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What is a Model Audit?

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  • Written By: John Lister
  • Edited By: Kristen Osborne
  • Last Modified Date: 17 March 2018
  • Copyright Protected:
    2003-2018
    Conjecture Corporation
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A model audit is a test run on a financial model to make sure it does not contain any mistakes in the way it is set up. The term model audit does not refer to an audit in its better known sense of an assessment of a company's accounts. Instead, it refers to the model used to forecast cashflow and other financial predictions.

A financial model is designed to map out the relationship between different financial factors over a future period. The aim is to make it easier to see how a change to one factor would affect other elements and outcomes of the process. This is usually done via computer spreadsheet software.

A simple example of a financial model is a household budget spreadsheet. This can show how, for example, an increase in rent would affect the household's finances. It would not just take into account the overall increase in expenditure, but also interest and bank penalty charges if that increase causes a serious cashflow problem.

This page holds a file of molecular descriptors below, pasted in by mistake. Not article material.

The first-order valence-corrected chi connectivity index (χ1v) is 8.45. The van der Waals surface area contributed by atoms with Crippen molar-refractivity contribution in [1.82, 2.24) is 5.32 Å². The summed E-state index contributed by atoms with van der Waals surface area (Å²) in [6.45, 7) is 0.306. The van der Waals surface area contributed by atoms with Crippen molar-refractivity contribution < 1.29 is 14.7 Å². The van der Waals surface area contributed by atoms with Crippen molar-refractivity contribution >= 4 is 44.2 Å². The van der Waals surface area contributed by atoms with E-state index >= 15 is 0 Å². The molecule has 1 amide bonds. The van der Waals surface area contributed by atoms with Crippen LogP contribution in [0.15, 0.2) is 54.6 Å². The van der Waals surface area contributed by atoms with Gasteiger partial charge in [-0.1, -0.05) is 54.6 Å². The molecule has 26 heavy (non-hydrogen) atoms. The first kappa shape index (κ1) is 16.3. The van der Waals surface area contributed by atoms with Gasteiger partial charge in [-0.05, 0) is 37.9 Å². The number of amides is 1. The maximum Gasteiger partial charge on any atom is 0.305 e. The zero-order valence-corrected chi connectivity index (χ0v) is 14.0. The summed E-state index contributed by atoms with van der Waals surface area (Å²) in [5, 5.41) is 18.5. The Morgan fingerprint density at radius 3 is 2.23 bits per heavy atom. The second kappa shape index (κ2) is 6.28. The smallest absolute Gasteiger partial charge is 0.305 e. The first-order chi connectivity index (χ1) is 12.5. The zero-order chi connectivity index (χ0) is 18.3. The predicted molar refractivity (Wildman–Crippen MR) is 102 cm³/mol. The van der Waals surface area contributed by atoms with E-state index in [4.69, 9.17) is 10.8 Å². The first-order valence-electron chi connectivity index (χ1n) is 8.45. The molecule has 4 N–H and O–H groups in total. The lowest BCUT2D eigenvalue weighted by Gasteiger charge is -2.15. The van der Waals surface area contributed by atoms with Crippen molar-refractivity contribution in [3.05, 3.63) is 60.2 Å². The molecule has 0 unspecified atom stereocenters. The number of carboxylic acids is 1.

Most financial models used in business and accounting work along similar lines, albeit with a much wider range of interconnected factors. The idea is to give decision makers a way of seeing the potential effects of making different choices. While the most common form of financial models involve some form of cashflow forecast, they can also be used for other types of calculation, such as calculating a fair price for an options contract.

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A model audit is a process carried out to test that a financial model is set up accurately. A successful model audit will mean potential investors in a projects can be confident that the predictions made using the financial model are reliable. Such audits are particularly common in public-private partnership schemes.

There are two main things a model audit can look for, depending on the wishes of the people commissioning the audit. One is to simply examine the mathematical side of the model to make sure the calculations will be reliable. In practice, this often means examining every component of a spreadsheet to look for mistakes in setting it up that mean it won't produce accurate results. The second possible element of a model audit is to check the model takes account of the right factors. This can be a more subjective issue, as a financial model is effectively trying to cover an infinite range of possible factors.

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